Getting Started In Information Security How-To


One of the most asked questions we have gotten since we started Security Weekly is: “How do I get started in information security?”. This is a great question, and the following guide will get you started:

  1. Be curious – The first and most important characteristic you need to succeed in information security is curiosity. I have to say that I started by being curious. I was 7 years old apple-iie.jpgand I took a class on how to use an Apple IIe computer (back then you had to write programs to make the computer do anything). I remember sitting in front of the Apple IIe (my parents eventually bought one) and staring at the glowing screen and the green flashing cursor, just wondering what I could make it do. I watched the movie “War Games” and wanted a modem so bad, but my parents forbid it, saying that I would cause global thermo-nuclear war (I told them I only wanted to play chess, but they didn’t believe me). I guess that’s part of your homework, go back and watch two of the best hacker movies on the planet, “War Games” and “Sneakers”.
  2. Work in information technology – Most people I encounter who want to get into information security want to know, “How do I become a hacker?”. I don’t think its something that you become, I think its something that you are, coupled with something that you are shaped into. The best information security professionals are those that have been “In The Trenches”, working as a help desk technician, systems administrator, or network engineer. Working in these positions will gain you an understanding of how things work, which lays the foundation to learn how to break them and make them do things they were not intended to do.
  3. Setup a home network/lab – First, setup a home lab. VMware makes free versions of their software, and there are thousands of pre-configured virtual hosts available on their web site. Don’t just focus on setting up security tools either, try to setup a file server using Samba and lock it down (for example). This exercise can provide valuable experience. For example, I was on an interview once for one of my first UNIX systems administrator jobs and they asked me if I had experience with NFS. I said, “Sure do! I run it at home.” They looked puzzled at first, but when I could answer all their technical questions about NFS, they, well, hired me. I also brought pictures of my computers at home to the interview. Now, I don’t recommend that, but its one of those funny interview stories and it happened to work for me. However, it could have very easily had the opposite effect.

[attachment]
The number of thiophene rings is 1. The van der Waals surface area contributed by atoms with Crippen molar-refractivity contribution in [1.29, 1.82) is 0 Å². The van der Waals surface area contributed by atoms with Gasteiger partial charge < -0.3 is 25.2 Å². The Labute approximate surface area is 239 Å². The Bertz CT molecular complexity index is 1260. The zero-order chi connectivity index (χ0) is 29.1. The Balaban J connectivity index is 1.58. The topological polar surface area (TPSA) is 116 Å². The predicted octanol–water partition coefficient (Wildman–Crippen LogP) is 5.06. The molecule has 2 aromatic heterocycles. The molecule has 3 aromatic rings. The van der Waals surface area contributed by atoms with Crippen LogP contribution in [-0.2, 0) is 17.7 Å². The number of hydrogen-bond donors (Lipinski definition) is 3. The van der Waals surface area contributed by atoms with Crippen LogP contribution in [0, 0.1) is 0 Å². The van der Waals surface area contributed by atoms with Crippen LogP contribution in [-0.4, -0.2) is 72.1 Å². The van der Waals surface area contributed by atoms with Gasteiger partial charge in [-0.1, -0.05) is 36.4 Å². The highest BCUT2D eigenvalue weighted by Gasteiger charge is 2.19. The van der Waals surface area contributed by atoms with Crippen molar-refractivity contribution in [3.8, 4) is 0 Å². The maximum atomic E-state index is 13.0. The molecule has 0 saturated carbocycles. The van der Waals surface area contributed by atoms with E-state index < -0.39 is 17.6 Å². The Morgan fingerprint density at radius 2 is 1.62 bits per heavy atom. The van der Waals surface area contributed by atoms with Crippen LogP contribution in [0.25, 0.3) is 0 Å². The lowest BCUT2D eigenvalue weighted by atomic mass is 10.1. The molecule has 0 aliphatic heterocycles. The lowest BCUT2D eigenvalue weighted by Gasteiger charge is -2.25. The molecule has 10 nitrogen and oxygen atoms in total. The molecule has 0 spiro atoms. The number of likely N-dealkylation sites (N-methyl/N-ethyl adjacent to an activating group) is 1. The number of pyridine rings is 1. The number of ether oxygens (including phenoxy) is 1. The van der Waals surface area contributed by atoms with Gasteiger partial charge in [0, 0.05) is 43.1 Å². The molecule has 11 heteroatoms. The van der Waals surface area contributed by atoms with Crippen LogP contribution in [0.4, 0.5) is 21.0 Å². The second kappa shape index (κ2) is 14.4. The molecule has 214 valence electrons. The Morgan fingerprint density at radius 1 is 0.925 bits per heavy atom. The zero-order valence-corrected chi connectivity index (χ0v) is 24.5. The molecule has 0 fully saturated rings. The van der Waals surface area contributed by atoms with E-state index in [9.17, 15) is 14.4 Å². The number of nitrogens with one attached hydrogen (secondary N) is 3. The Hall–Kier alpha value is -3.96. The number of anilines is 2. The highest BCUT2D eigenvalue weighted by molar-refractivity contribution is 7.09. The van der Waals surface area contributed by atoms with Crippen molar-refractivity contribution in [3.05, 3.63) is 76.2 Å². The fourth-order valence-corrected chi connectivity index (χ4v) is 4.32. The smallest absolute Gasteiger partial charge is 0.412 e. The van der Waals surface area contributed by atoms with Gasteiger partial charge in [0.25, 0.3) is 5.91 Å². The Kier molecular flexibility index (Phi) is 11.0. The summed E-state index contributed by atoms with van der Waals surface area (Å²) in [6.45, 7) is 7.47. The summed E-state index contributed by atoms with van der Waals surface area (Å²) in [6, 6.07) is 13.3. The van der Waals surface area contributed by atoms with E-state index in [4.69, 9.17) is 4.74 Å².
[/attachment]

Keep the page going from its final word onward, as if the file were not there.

4. mycomputers.png

    Actual picture Paul brought to his interview

  5. Get involved with local groups – This is a great place to meet people in the field, exchange ideas, and ask questions. Its important to network as this is most likely how you will get a job in the field! Local groups in my area, for example, include 2600, defcon (DC401), Linux user groups, and several others. Also, there may be a “Hacker Space” in your area as well, so be certain to find one and participate in it. If there is no group of any kind in your area, then create one!
  6. Go to conferences – Defcon is one of the larget conferences on the West Coast, and Shmoocon is a popular conference on the East Coast. This is another great place to network and there are several smaller conferences all across the country (such as NOTACON). SANS is a great place to learn and network, but most starting out in the field may not have an employer who will pay for training. There are many options, such as SANS @home online training or becoming a facilitator for SANS.